The couple appeared in numerous films together

It should not come as a surprise that two of the biggest stars in Hollywood would appear together in a number of films. During their relationship, the pair appeared in 11 films and miniseries (per Classic Movie Hub). Paul Newman also directed six films featuring Woodward, including the 1968 film "Rachel, Rachel," for which Woodward was nominated for another best actress Academy Award (via Southern Living).

When discussing their relationship, Woodward said that their appearances were not an important part of their relationship. "Sexiness wears thin after a while and beauty fades, but to be married to a man who makes you laugh every day, ah, now that is a treat." Newman quipped about his own reasons for staying married to Woodward, saying, "people stay married because they want to, not because the doors are locked."

Aside from jokes, the pair also helped each other in difficult times, such as when Newman's son, Scott Newman, from his first marriage, died of a drug overdose in 1978 (per Country Living). By the end of the 1960s and a decade into marriage, the couple had three girls together, Nell, Lissy and Clea, and were expanding their interest outside of the big screen (via Country Living). Both actors were lifelong liberals in their politics and usually gave donations to Democratic candidates and charities (via History). During the Jimmy Carter administration, the president gave Newman a seat at the United Nations Conference on Nuclear Disarmament.

Joanne Woodward lamented losing her career after starting a family

For a couple with the status of Paul Newman and Joanne Woodward, it would be impossible to have a normal life if they lived in a big city. The couple moved to Connecticut to raise their family in the late 1950s. Newman continued to find steady success throughout the decades, which finally culminated in a best actor Oscar of his own in 1987 for his role in "The Color of Money" (via History).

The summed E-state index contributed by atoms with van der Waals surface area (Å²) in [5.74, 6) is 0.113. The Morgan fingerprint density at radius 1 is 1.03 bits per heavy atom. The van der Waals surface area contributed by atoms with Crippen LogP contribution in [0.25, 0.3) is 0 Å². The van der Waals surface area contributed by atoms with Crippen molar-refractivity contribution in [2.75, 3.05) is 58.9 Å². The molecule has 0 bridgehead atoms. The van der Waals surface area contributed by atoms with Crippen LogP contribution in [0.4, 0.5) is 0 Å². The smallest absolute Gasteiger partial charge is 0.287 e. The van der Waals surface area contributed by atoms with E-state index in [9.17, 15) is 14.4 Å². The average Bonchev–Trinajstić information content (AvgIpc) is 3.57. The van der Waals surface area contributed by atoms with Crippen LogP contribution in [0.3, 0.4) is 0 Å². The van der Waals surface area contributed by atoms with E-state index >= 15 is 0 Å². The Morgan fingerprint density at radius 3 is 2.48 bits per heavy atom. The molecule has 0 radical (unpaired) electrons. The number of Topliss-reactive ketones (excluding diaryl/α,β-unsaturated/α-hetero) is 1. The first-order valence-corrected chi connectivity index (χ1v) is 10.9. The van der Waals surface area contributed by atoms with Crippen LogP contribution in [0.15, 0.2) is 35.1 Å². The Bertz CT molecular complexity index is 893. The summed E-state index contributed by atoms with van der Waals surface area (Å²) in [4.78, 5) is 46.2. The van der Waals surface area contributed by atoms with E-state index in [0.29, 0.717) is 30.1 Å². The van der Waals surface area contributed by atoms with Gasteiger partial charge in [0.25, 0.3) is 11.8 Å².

While Woodward maintained her career, she appeared in fewer films than Newman, and many films featured her husband behind the scenes. Despite earning three more best actress nominations from the Oscars after her victory in 1958, Woodward's career did not reach the same heights or productivity by the end of the 1960s. In 1981, the 51-year-old actress spoke to The New York Times about putting her family in front of her career. "Initially, I probably had a real movie-star dream. It faded somewhere in my mid-30s when I realized I wasn't going to be that kind of actor. It was painful ... I curtailed my career because of my children. Quite a bit. I resented it at the time, which was not a good way to be around the children." To his credit, one of the reasons for Newman's move to the director's chair was to give his wife the opportunity to work on screen again.

The pair remained in love throughout their marriage

Actor Ansel Elgort spoke to Town and Country Magazine about a story his chauffeur told him about his favorite celebrities to drive around. "The nicest guy was Paul Newman. He asked me about myself, but also he had his wife [Joanne Woodward] in the back seat, and this guy was like 80 and he was making out with his wife. They were just PDA and they were giggling and his arm was around her and he's kissing her."

Newman was a sex icon for his era. The actor was referred to by Vogue as "an eternal sex symbol" and his portrayals of anti-heroes in films such as "Cool Hand Luke" and "Butch Cassidy and the Sundance Kid" did as much to swoon women as they did earn him acting credibility. Still, while some men would jump at the opportunity to have affairs, Newman remained committed to Woodward. In a famous quote when asked about staying faithful to Joanne Woodward, Newman said, "I have steak at home. Why should I go out for a hamburger?"

In spite of Newman's biography after his death claiming he had an 18-month affair and was an alcoholic — which Woodward and others denied — the couple spent their half-century marriage in bliss (via Irish Independent). Newman died of lung cancer in 2008 at 83 years old, with his wife and family at his side.